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Axon is leading the industry in Responsible AI

by Moji Solgi, Axon Director of AI and Machine Learning

Published on

It's not often that companies the size of Axon are compared favorably to Google. But it happened last week in a Forbes article:

"This week, Axon ... demonstrated the kind of transparency that Google should aspire towards when it announced an AI ethics board to 'help guide the development of Axon's AI-powered devices and services'."

Let's recall that Google started with a machine-learned algorithm called PageRank. Since then, it has been a powerhouse for machine learning (ML), and arguably no other company has commercialized ML and artificial intelligence (AI) more than Google. They have also been paying attention to the ethical side of AI for a relatively long time. DeepMind's ethics board was formed in 2014. In his 2017 Founders’ Letter, Sergey Brin (the Google co-founder with the beard - in case you mix them up like I do) writes about AI: “such powerful tools also bring with them new questions and responsibilities. How will they affect employment across different sectors? How can we understand what they are doing under the hood? What about measures of fairness? How might they manipulate people? Are they safe?”

So being positioned above Google in the AI ethics space is a tall order.

For most people, the conversation about ethics of AI starts with the thought of sentient AI that could take over and rule us all one day. Before a congressional hearing on AI, Congressman Hurd asked people on the street about AI, and no surprise, most people's idea of AI is formed by movies. Naturally, doomsday scenario is the #1 notion in their mind.

The AI-apocalypse-frenzy has happened many times when a new technology has made a breakthrough. The printing press, the Internet, the mobile phone, Snapchat...the list goes on. Perhaps when the wheel was invented, concerned parents were skeptical. At the same time, if data is the new oil as they say, we obviously made a mess with the previous oil we discovered.

Which scenario is going to unfold then? Is it going to be all rosy or all gloomy? What can we do about it? Freeze and take no action? Or take a swing and see how things will unfold?

We don't have to accept what the movies or any pundit or expert predicts. We can help forge the world around us at present and create the future. There are talkers - people who freeze at the sight of any potential change and their only response is inaction and talking about how things are not going to work out. And then there are doers - people who work on making the world a better place every day by facing challenges, taking risks, and walking into uncharted territories. At Axon we are doers, and we believe that the world will be a better place with AI, if developed responsibly.

As a technologist, I believe that technology should—as it has in many cases so far—allow us to be more human. I am optimistic that AI, done the right way, will allow us to be more human.

The Michael Jordan of ML wrote in a recent blog post that what is clumped together as “AI” these days can be divided into three main categories which are in fact different things:

  1. Human-imitative Artificial Intelligence (HIAI): Making machines that understand the world and have similar cognitive capabilities as humans. This is what most people know as AI.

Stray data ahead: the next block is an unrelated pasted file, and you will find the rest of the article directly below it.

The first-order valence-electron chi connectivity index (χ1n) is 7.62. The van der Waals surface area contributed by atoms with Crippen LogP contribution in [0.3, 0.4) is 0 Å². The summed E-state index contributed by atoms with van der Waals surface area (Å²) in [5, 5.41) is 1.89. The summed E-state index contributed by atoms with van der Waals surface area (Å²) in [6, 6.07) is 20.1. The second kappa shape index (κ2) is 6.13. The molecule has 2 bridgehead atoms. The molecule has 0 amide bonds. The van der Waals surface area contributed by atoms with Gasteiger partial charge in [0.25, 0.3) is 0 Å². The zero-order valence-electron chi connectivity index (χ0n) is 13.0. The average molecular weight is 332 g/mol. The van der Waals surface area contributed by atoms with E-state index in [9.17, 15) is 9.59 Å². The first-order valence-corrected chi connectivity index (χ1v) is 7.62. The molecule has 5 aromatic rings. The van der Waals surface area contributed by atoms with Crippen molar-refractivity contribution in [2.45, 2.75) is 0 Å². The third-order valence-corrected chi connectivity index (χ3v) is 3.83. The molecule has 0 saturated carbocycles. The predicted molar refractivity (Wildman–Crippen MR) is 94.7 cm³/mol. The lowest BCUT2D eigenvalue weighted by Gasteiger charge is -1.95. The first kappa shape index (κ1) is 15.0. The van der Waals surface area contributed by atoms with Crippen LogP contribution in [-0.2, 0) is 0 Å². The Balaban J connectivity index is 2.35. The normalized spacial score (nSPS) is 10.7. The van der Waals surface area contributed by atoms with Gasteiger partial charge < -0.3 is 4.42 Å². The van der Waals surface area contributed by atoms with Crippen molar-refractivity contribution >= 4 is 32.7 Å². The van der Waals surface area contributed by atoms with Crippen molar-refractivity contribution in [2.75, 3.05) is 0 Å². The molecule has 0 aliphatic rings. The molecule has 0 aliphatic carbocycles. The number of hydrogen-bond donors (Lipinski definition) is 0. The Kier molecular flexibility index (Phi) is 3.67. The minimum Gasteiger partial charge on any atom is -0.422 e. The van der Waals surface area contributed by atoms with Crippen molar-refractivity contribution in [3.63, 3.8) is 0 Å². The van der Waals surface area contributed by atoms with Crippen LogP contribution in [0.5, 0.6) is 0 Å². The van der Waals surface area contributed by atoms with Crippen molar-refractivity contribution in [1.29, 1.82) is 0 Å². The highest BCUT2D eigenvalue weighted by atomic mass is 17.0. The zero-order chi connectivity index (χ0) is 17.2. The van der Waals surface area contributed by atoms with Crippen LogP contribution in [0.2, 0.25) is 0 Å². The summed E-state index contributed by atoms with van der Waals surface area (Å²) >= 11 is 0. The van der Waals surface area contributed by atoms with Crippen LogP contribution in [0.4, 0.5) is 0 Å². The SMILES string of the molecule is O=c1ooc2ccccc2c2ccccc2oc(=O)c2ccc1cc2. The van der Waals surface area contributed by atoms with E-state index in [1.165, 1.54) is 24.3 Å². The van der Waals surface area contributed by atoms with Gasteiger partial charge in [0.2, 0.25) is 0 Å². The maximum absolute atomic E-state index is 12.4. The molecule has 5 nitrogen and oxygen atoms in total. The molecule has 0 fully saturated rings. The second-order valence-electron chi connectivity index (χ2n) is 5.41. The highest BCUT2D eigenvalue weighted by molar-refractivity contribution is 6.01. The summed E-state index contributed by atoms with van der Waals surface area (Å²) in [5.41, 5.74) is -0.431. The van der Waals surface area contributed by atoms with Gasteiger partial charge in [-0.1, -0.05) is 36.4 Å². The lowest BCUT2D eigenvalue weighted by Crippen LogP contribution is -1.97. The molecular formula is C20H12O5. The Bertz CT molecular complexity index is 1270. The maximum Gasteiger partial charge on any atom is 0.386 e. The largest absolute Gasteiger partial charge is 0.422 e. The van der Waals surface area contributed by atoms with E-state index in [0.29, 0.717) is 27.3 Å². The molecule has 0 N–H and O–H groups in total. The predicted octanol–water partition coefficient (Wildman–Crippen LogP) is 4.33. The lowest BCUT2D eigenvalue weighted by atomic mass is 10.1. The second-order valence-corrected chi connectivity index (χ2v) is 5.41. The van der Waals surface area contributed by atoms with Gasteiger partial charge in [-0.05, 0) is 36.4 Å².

2. Intelligence Augmentation (IA): The kind of AI that augments human intelligence and improves our productivity. The same way that eyeglasses can make us see better or cars can make us move faster, this kind of AI can enable us to do more by achieving higher levels of cognitive abilities. Examples include search engines and smart speakers.
  3. Intelligent Infrastructure (II): When we use AI to improve the infrastructure of our information-based society and usually involves many connected devices. For example, Uber uses AI to create an Intelligent Infrastructure that moves millions of people around the world every week, and dating websites use AI to create an intelligent infrastructure for matching couples.

At Axon, the AI Research Team has focused on #2 and #3 and not on #1. We see AI as an assistant to our customers in public safety. It will help and support them in making decisions. It will provide a very effective set of tools for the officers to do more (efficiency) and have better access to crucial information and real-time safety measures (vigilance). In doing this we ensure that our AI technologies complement and augment the human intelligence while leaving all decision making to human judgment. In short, Axon AI technologies will empower the officers to be more human.

We do our AI development while keeping the ethical aspects front and center to every step of the process - from data collection to model training, inference, evaluation, and interpretation of the results. By avoiding AI type #1, we ensure that there is always a human-in-the-loop to make the final judgments whenever there might be a risk of impinging upon privacy or civil rights. Axon's AI Ethics Board keeps us in check.

We are committed to ensuring that the technology we develop makes the world a better and safer place. Our first-of-its-kind AI Ethics Board is a profound statement in that direction.

We are nowhere near done. There will be critics who point out shortcomings, fairly or unfairly, but this is a journey and it matters that we have started it. Theodore Roosevelt once said:

It is not the critic who counts; not the man who points out how the strong man stumbles, or where the doer of deeds could have done them better. The credit belongs to the man who is actually in the arena, [..] who does actually strive to do the deeds;

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